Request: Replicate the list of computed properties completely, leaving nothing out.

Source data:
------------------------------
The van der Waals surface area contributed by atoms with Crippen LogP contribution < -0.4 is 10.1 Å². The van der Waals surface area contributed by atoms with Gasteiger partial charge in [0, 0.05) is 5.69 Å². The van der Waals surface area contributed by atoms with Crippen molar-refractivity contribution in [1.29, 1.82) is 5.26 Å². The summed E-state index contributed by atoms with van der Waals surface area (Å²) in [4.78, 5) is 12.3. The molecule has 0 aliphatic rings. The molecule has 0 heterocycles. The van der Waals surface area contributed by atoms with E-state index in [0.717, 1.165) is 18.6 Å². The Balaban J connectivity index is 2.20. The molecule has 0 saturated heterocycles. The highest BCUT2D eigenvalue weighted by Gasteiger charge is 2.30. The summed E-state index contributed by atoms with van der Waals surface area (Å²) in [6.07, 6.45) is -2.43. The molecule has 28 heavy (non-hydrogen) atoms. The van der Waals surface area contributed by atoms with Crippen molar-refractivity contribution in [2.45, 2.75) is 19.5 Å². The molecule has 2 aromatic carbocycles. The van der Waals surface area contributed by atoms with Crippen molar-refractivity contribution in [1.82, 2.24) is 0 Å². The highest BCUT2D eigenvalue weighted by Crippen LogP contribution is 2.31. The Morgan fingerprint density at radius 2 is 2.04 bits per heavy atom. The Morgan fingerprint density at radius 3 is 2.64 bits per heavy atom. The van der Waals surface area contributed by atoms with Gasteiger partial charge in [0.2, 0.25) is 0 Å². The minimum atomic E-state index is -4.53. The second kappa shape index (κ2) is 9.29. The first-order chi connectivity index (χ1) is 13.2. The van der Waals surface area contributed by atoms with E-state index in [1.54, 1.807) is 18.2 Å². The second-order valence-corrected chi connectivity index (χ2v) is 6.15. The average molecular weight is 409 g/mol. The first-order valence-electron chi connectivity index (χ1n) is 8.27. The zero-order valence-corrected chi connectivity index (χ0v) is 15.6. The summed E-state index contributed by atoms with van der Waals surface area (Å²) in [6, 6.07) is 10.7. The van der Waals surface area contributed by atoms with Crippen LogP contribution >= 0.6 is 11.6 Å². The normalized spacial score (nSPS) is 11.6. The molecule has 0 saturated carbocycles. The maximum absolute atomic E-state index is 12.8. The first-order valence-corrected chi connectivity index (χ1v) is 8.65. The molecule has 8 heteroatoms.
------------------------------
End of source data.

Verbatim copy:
The van der Waals surface area contributed by atoms with Crippen LogP contribution < -0.4 is 10.1 Å². The van der Waals surface area contributed by atoms with Gasteiger partial charge in [0, 0.05) is 5.69 Å². The van der Waals surface area contributed by atoms with Crippen molar-refractivity contribution in [1.29, 1.82) is 5.26 Å². The summed E-state index contributed by atoms with van der Waals surface area (Å²) in [4.78, 5) is 12.3. The molecule has 0 aliphatic rings. The molecule has 0 heterocycles. The van der Waals surface area contributed by atoms with E-state index in [0.717, 1.165) is 18.6 Å². The Balaban J connectivity index is 2.20. The molecule has 0 saturated heterocycles. The highest BCUT2D eigenvalue weighted by Gasteiger charge is 2.30. The summed E-state index contributed by atoms with van der Waals surface area (Å²) in [6.07, 6.45) is -2.43. The molecule has 28 heavy (non-hydrogen) atoms. The van der Waals surface area contributed by atoms with Crippen molar-refractivity contribution in [2.45, 2.75) is 19.5 Å². The molecule has 2 aromatic carbocycles. The van der Waals surface area contributed by atoms with Crippen molar-refractivity contribution in [1.82, 2.24) is 0 Å². The highest BCUT2D eigenvalue weighted by Crippen LogP contribution is 2.31. The Morgan fingerprint density at radius 2 is 2.04 bits per heavy atom. The Morgan fingerprint density at radius 3 is 2.64 bits per heavy atom. The van der Waals surface area contributed by atoms with Gasteiger partial charge in [0.2, 0.25) is 0 Å². The minimum atomic E-state index is -4.53. The second kappa shape index (κ2) is 9.29. The first-order chi connectivity index (χ1) is 13.2. The van der Waals surface area contributed by atoms with E-state index in [1.54, 1.807) is 18.2 Å². The second-order valence-corrected chi connectivity index (χ2v) is 6.15. The average molecular weight is 409 g/mol. The first-order valence-electron chi connectivity index (χ1n) is 8.27. The zero-order valence-corrected chi connectivity index (χ0v) is 15.6. The summed E-state index contributed by atoms with van der Waals surface area (Å²) in [6, 6.07) is 10.7. The van der Waals surface area contributed by atoms with Crippen LogP contribution >= 0.6 is 11.6 Å². The normalized spacial score (nSPS) is 11.6. The molecule has 0 saturated carbocycles. The maximum absolute atomic E-state index is 12.8. The first-order valence-corrected chi connectivity index (χ1v) is 8.65. The molecule has 8 heteroatoms.